|Sponsored by the HealthcareTrainingInstitute.org providing Quality Education since 1979|
In the last track, we discussed counterdependence. As you know, it's necessary to change thought processes and feelings before you can change behavior.
On this track we will talk about self-empathy as it relates to male depression. I have found the major changes for men to focus on are developing empathy for the self and accepting responsibility for changing their behavior.
Three Steps to become More Emotionally Aware
Step # 2 - Notice Negative Effects of Masculine Conditioning
Have you found, like I, that if you ask a man, "How do you feel?" he often doesn't answer the question. He might act confused, say he doesn't know, or begin to tell me what he thinks. As you know, men have a hard time recognizing their own feelings because of masculine socialization. Instead, feelings often get expressed either physically, through pain or illness, or through destructive behavior, like violence or isolation. Obviously, Carl chose isolation.
When I asked him to describe his feelings to me, he answered, "Well, lately I have been meaning to get out and throw the football around with my two sons." As you can see, the response he gave was not a feeling, but merely a thought perhaps used to disguise or avoid having to discuss his emotions.
To help Carl to discuss his feelings about the student's suicide, I offered Carl a list of feeling words like "mad, sad, glad, and afraid." I asked him to "try them on" to see if one seemed to fit. I told Carl, "Many people consider these four feelings of 'mad, sad, glad, and afraid' to be the basic emotions from which all others stem. But if they don't work, feel free to add to the list. What's important is that you learn what the feelings 'feel' like. Then you can begin to name what is going on inside."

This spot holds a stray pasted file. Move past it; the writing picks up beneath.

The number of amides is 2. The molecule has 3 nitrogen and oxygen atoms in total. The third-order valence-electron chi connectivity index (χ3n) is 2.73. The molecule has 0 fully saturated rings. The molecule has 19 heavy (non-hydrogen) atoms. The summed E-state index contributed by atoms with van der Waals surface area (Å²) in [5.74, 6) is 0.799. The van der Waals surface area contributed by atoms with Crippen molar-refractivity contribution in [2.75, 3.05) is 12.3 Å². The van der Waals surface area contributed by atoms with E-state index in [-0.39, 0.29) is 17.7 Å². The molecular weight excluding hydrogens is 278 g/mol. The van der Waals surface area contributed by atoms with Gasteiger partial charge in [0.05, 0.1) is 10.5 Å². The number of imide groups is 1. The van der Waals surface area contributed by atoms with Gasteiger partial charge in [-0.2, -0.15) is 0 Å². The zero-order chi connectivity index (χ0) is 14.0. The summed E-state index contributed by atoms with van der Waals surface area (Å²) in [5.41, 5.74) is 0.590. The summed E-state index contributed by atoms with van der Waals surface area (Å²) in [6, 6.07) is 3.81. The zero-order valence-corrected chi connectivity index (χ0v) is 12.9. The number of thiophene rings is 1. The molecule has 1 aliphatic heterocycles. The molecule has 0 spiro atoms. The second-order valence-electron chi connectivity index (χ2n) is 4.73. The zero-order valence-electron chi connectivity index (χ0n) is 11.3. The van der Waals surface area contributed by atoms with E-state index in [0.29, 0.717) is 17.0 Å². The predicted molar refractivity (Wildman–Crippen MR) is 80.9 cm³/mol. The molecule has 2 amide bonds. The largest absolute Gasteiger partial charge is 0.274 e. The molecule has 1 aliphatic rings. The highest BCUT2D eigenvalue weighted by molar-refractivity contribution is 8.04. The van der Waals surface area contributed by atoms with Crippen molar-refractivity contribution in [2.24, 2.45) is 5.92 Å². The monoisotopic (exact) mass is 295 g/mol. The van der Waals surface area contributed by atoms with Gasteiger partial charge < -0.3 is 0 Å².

Technique: Story Retelling
I used the feelings list and story retelling as a foundation of change regarding empathy for the self. I find it helpful to encourage clients to give themselves a break. I once told Rob, a depressed client, that his destructive behavior was not entirely his fault; that it was the result of what he learned from his family and society.
Rob was relieved. "I always felt I was entirely to blame for how I am." He was more understanding toward himself, recognizing that he could make mistakes, learn from them, and change. I then reminded Rob that it was entirely up to him to make a change. Once he had given himself a break of empathy, he was motivated to learn how to identify his emotions and alter his behavior. Do you have a client who needs to give himself a break and explore empathy?
Once Rob identified his feelings and empathized with himself, he could then begin to better understand how to empathize with others. As you know, compassion for others only comes after he feels compassion for himself and has some idea regarding his own feelings.
Could the tools of a feelings list and story retelling be of benefit to assist your client in developing empathy for themselves, which may lead to empathy for others? On the next track, we will discuss homophobia and relating to other men.
Online Continuing Education QUESTION
Others who bought this Depression Course
CEU Continuing Education for
Counselor CEUs, Social Worker CEUs, Psychology CEUs, MFT CEUs, Nurse CEUs